Gazzaley will address his lab’s work creating video games that improve cognitive abilities, including those that decline with age. Gazzaley also will discuss how video games can be integrated with new technology such as virtual reality headsets, motion capture and EEG – electrodes on the scalp that measure the brain's electricity activity – to create a personalized learning environment where the games respond to our brain signals.
Much of gaming technology is geared toward entertainment, but Gazzaley said we can “reimagine a lot of these devices and software as scientific tools to improve how our brain functions.”
In addition, he said, some day scientists may be able to develop video games that reduce our reliance on non-specific drugs to treat neurological and psychiatric conditions, instead targeting learning in specific brain information processing systems.
Creating a DNA Test That Can Identify… Anything?
Joe DeRisi, PhD
Imagine going to the doctor’s with a mysterious stomach bug, fever, or a persistent cough, and the doctor runs just one test to learn what’s making you sick. Joe DeRisi, PhD, says with the rapid development of genetic sequencing, this idea is no longer so farfetched.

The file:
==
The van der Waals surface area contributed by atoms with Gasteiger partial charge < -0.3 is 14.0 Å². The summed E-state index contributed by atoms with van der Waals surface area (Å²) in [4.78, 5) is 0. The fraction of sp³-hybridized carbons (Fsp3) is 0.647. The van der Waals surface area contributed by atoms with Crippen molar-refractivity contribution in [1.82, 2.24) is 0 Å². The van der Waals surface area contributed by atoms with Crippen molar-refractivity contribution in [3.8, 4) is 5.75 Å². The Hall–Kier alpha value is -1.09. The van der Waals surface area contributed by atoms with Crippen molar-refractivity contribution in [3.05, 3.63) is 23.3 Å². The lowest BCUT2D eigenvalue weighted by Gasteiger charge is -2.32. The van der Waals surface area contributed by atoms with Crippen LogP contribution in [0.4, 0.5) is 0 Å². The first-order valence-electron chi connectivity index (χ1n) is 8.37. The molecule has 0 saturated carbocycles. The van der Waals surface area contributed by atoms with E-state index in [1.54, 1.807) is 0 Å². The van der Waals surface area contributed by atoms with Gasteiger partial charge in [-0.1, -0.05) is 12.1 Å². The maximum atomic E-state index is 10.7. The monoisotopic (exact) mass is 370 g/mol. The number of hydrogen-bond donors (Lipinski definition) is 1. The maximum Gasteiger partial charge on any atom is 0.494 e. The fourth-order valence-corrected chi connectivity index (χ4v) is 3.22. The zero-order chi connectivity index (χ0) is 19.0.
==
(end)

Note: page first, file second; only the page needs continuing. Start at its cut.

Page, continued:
DeRisi is an expert in applying genomic technologies to the rapid detection of previously undiscovered infectious disease agents in humans and in organisms ranging from bees to snakes to parrots and beyond. Recent advances in “next-generation” DNA sequencing technology have reduced the cost for sequencing literally millions of DNA and RNA fragments from any biological sample.
In his talk the MacArthur “Genius” Fellow will discuss how the use of next-generation DNA sequencing has brought the concept of a “universal” diagnostic test for infectious disease into the realm of possibility.
Pinpointing the Genetic Roots of Autism
Matthew State, MD, PhD
After a frustrating two decades, scientists are finally beginning to identify genetic clues related to autism, and the results so far have challenged long-held notions about neurodevelopmental disorders in general and autism in particular.